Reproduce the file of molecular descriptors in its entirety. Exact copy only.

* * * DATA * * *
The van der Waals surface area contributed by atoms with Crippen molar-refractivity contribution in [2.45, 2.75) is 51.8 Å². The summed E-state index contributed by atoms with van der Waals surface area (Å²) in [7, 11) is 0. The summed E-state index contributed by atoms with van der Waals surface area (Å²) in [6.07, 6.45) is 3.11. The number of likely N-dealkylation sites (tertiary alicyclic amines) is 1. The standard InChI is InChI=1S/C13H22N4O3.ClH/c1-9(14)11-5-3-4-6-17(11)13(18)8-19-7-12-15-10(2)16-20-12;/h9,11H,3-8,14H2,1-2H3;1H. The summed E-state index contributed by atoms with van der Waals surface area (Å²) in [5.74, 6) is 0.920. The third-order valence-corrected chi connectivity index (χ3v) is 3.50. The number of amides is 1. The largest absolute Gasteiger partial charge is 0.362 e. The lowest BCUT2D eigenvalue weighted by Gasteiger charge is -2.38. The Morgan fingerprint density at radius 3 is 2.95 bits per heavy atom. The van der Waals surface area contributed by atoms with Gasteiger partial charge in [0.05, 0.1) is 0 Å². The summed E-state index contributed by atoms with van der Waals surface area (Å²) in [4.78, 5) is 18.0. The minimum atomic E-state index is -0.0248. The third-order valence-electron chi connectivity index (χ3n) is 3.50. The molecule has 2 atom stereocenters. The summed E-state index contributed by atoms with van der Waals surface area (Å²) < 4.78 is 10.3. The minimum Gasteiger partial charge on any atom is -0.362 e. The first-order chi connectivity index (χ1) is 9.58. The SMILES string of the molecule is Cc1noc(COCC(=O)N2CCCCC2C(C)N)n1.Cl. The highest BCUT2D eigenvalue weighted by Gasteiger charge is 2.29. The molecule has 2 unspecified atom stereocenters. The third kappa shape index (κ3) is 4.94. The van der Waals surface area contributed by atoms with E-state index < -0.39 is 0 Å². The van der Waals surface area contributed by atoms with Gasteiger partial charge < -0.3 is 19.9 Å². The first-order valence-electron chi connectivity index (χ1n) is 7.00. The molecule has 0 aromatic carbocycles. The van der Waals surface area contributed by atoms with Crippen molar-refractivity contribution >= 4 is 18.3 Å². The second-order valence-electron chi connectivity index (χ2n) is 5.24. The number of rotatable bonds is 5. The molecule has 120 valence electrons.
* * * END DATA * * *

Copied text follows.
The van der Waals surface area contributed by atoms with Crippen molar-refractivity contribution in [2.45, 2.75) is 51.8 Å². The summed E-state index contributed by atoms with van der Waals surface area (Å²) in [7, 11) is 0. The summed E-state index contributed by atoms with van der Waals surface area (Å²) in [6.07, 6.45) is 3.11. The number of likely N-dealkylation sites (tertiary alicyclic amines) is 1. The standard InChI is InChI=1S/C13H22N4O3.ClH/c1-9(14)11-5-3-4-6-17(11)13(18)8-19-7-12-15-10(2)16-20-12;/h9,11H,3-8,14H2,1-2H3;1H. The summed E-state index contributed by atoms with van der Waals surface area (Å²) in [5.74, 6) is 0.920. The third-order valence-corrected chi connectivity index (χ3v) is 3.50. The number of amides is 1. The largest absolute Gasteiger partial charge is 0.362 e. The lowest BCUT2D eigenvalue weighted by Gasteiger charge is -2.38. The Morgan fingerprint density at radius 3 is 2.95 bits per heavy atom. The van der Waals surface area contributed by atoms with Gasteiger partial charge in [0.05, 0.1) is 0 Å². The summed E-state index contributed by atoms with van der Waals surface area (Å²) in [4.78, 5) is 18.0. The minimum atomic E-state index is -0.0248. The third-order valence-electron chi connectivity index (χ3n) is 3.50. The molecule has 2 atom stereocenters. The summed E-state index contributed by atoms with van der Waals surface area (Å²) < 4.78 is 10.3. The minimum Gasteiger partial charge on any atom is -0.362 e. The first-order chi connectivity index (χ1) is 9.58. The SMILES string of the molecule is Cc1noc(COCC(=O)N2CCCCC2C(C)N)n1.Cl. The highest BCUT2D eigenvalue weighted by Gasteiger charge is 2.29. The molecule has 2 unspecified atom stereocenters. The third kappa shape index (κ3) is 4.94. The van der Waals surface area contributed by atoms with E-state index < -0.39 is 0 Å². The van der Waals surface area contributed by atoms with Gasteiger partial charge < -0.3 is 19.9 Å². The first-order valence-electron chi connectivity index (χ1n) is 7.00. The molecule has 0 aromatic carbocycles. The van der Waals surface area contributed by atoms with Crippen molar-refractivity contribution >= 4 is 18.3 Å². The second-order valence-electron chi connectivity index (χ2n) is 5.24. The number of rotatable bonds is 5. The molecule has 120 valence electrons.